Climate Law, Vol 4, Nos 1-2, 2014, pp. 70-84.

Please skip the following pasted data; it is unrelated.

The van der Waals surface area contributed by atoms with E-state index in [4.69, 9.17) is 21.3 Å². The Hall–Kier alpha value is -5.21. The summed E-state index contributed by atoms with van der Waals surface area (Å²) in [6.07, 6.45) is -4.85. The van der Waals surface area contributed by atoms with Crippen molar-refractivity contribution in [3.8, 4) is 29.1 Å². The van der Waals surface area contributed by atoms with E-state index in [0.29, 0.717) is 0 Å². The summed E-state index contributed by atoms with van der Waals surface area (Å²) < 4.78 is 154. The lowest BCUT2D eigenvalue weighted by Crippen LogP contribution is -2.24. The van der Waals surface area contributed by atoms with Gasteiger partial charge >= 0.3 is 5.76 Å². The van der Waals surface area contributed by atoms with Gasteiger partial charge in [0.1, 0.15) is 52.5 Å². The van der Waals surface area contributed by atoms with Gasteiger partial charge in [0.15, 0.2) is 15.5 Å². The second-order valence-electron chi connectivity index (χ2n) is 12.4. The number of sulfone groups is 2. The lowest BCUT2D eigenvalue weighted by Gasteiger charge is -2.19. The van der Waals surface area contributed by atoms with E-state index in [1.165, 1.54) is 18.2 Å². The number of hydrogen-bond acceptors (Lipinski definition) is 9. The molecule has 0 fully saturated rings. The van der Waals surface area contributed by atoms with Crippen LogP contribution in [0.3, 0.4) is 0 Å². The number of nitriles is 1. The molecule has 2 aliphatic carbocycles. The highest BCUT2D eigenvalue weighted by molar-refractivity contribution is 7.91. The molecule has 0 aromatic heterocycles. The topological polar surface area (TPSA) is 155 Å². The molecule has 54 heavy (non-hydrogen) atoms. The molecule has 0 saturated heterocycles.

With climate change and the resultant sea-level rise projected already for this century, fundamental challenges for international law may be on the horizon. Core aspects of international law rely on the general stability of geographical conditions. Coastal geography, due to its perceived stability, serves as the key objective circumstance on the basis of which the rights of states to maritime zones are determined, and maritime delimitation disputes resolved. A defined territory is a constituent element of statehood under international law. In the not-too-distant future, important questions may arise about the sustainability of those aspects of international law, while other aspects, such as the population of the state - and, accordingly, human rights - may gain in prominence and acquire new dimensions, all likely to require profound re-examination of currently accepted paradigms of international law. This article briefly addresses three questions: first, are the prospects of sea-level rise already a real concern from the viewpoint of international law? Second, what is the relevance of this perspective for current international law? And third, how should international law in the future approach the phenomenon of sea-level rise?